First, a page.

Return

“Neither can the wave that has passed by be recalled, nor the hour which has passed return again.” The words of Ovid which, since we have yet to develop time travel, remain as true now as ever they were. And after passing over many waves, and spending many hours travelling to Australia, Polish president Andrzej Duda has suggested to Polish Australians that they might like to return – geographically if not temporally (cynics might disagree on that) – to Poland.

The visit is aimed at boosting bilateral ties, especially trade, as well as meeting as many Polish expatriates as possible during this, Poland’s centenary year. According to Duda, there are 180,000 folk in Australia of Polish heritage, while the Polish diaspora world-wide is some 20 million.

Meeting Polish Australians at Keysborough near Melbourne, during the first ever official visit by a Polish head of state to Australia, the president said that Poland is developing, is increasingly beautiful and that Poles are ever better off. He added that when they visit Poland “you will be able to look with satisfaction and think: maybe it would be worth coming back.” Duda also thanked Australia for accepting Polish soldiers after the second world war during a ceremony in Melbourne to commemorate troops from both countries who took part in an eight-month campaign in Tobruk, Libya, in 1941.

President Duda also met Malcolm Turnbull, the Australian prime minister, and the foreign and defence ministers, to discuss defence, security and energy ties. The suggestion that this meeting would be cancelled because at the last moment the Polish prime minister decided to cancel the planned purchase of three Australian frigates, which was one of the main purposes of Duda’s trip, was not correct.

Be that as it may, is Poland’s current performance likely to lure folk back from Australia? Certainly, Poland’s economy continues to perform well. According to the Central Statistical Office (GUS), industrial production in Poland grew 10.3 per cent in July compared with a year earlier, with output in the construction and assembly sector up 18.7 per cent year on year. In the first six months of this year 6.3 per cent more homes were completed than during the same period in 2017.

Looking at the economy as a whole, according to the latest flash estimate from GUS, the economy grew by 5.1 per cent in the second quarter of this year compared with 5.2 per cent GDP growth in the first quarter. The figure for 2017 as a whole was 4.6 per cent and the investment and development minister Jerzy Kwieciński said in May that Poland was capable of maintaining economic growth at between 4 and 5 per cent.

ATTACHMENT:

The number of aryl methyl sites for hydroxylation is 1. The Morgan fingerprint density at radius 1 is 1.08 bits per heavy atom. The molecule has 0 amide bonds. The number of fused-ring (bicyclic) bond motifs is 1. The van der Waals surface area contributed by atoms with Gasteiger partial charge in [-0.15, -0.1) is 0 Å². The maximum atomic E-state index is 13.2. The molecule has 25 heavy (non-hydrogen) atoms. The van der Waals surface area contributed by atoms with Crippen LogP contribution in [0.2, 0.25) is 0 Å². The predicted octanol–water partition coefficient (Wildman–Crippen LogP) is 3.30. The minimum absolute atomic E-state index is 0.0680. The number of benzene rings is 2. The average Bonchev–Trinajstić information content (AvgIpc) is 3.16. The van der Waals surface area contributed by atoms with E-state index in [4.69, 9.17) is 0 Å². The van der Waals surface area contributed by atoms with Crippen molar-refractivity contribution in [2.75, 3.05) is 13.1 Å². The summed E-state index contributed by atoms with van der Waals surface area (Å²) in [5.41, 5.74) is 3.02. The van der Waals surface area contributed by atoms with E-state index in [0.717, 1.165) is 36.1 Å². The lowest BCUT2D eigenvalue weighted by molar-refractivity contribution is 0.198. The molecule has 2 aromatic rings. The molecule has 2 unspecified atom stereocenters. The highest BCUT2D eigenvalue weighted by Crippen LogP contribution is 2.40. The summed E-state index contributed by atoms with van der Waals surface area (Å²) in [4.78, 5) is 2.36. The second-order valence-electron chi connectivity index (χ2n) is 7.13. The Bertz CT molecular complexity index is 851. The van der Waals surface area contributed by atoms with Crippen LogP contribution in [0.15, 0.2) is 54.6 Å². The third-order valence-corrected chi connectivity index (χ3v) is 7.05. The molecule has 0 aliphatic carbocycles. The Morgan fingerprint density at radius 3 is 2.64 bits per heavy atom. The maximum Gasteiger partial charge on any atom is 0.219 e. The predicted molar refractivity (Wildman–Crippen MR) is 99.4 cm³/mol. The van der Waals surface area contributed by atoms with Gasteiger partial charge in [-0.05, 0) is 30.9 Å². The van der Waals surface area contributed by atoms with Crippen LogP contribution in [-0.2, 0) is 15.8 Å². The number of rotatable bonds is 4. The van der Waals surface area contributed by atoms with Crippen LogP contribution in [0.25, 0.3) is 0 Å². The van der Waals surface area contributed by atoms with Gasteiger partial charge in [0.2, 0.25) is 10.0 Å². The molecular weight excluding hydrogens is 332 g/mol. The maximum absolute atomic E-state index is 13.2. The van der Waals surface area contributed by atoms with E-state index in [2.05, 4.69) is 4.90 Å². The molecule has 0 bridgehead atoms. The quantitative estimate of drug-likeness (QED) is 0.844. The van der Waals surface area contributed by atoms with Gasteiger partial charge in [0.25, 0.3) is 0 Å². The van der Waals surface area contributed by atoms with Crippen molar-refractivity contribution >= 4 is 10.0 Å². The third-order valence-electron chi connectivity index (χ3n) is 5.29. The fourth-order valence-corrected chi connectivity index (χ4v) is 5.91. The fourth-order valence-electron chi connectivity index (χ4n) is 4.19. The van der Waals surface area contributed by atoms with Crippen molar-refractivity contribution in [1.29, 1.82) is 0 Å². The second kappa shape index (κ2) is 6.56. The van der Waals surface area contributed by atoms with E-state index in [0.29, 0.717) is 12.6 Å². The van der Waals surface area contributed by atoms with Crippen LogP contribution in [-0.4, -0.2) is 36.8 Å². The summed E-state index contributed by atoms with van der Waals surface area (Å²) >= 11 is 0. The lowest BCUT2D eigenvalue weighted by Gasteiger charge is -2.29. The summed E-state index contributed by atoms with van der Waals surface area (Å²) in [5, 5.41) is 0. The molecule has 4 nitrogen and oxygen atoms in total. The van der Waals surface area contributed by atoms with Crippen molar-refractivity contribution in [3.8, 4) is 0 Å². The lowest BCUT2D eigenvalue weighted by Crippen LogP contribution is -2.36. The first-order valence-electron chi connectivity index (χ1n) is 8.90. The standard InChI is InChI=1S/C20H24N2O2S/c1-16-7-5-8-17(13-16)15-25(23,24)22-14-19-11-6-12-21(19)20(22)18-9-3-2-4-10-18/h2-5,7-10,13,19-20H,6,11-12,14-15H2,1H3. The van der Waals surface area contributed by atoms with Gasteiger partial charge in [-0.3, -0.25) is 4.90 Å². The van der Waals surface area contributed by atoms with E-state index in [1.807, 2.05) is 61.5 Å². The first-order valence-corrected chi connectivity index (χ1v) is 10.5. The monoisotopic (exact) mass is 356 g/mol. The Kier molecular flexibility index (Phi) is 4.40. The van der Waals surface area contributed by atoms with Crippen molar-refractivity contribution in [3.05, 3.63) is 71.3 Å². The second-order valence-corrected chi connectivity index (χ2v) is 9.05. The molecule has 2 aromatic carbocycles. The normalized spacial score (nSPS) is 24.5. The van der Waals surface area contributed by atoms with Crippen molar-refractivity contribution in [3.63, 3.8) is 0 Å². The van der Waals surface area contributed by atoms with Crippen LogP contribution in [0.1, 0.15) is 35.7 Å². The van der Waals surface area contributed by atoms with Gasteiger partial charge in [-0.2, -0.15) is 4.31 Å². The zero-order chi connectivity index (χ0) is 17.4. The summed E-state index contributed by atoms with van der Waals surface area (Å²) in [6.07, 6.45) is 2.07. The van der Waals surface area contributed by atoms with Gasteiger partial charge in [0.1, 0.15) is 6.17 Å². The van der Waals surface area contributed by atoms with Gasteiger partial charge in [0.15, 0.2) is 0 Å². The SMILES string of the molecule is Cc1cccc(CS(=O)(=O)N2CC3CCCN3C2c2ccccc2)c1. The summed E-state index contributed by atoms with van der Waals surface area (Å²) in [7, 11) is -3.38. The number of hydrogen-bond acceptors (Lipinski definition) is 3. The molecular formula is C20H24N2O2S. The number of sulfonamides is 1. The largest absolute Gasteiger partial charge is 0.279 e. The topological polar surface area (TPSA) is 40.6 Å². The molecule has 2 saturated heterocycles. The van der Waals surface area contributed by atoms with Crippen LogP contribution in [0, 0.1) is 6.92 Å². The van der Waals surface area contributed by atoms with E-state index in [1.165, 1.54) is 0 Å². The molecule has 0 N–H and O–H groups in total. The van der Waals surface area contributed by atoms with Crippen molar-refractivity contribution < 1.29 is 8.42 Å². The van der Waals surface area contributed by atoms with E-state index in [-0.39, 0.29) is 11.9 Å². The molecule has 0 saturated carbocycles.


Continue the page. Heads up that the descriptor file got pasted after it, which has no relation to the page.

Annual inflation stood at 2 per cent in July, according to GUS, the same level as in June, but up from 1.7 per cent in May, 1.6 per cent in April, and 1.3 per cent in March. Average wages rose 7.2 per cent in July compared with a year ago. This takes the average Polish monthly wage to PLN 4,825 (EUR 1,122, USD 1,298), a slight decline from PLN 4,848 a month earlier, but still modest by Australian standards (median wage approximately EUR 3,000). At the same time, total employment in Polish companies increased 3.5 per cent in July year-on-year (the figures are for companies with more than nine employees).

Which is all very well, but most folk don’t make decisions affecting their own families based on economic statistics alone. At a purely practical level, if families have a life in Australia (or any other country for that matter), homes, careers, children at school, and so on, it seems unlikely that they will wish to face the upheaval of moving back to Poland just because the president thinks they might be surprised by what they find. Lower average salaries may be an opportunity for businesses investing in Poland, but they are unlikely to appeal to many with good jobs elsewhere.

Added to this is the concern about the current direction of government policy, particularly the continuing tension with the EU over the rule of law, creeping nationalisation, a tendency towards a more authoritarian approach generally, and a general uncertainty as to where this might end, it seems unlikely that many will be following the president’s advice.

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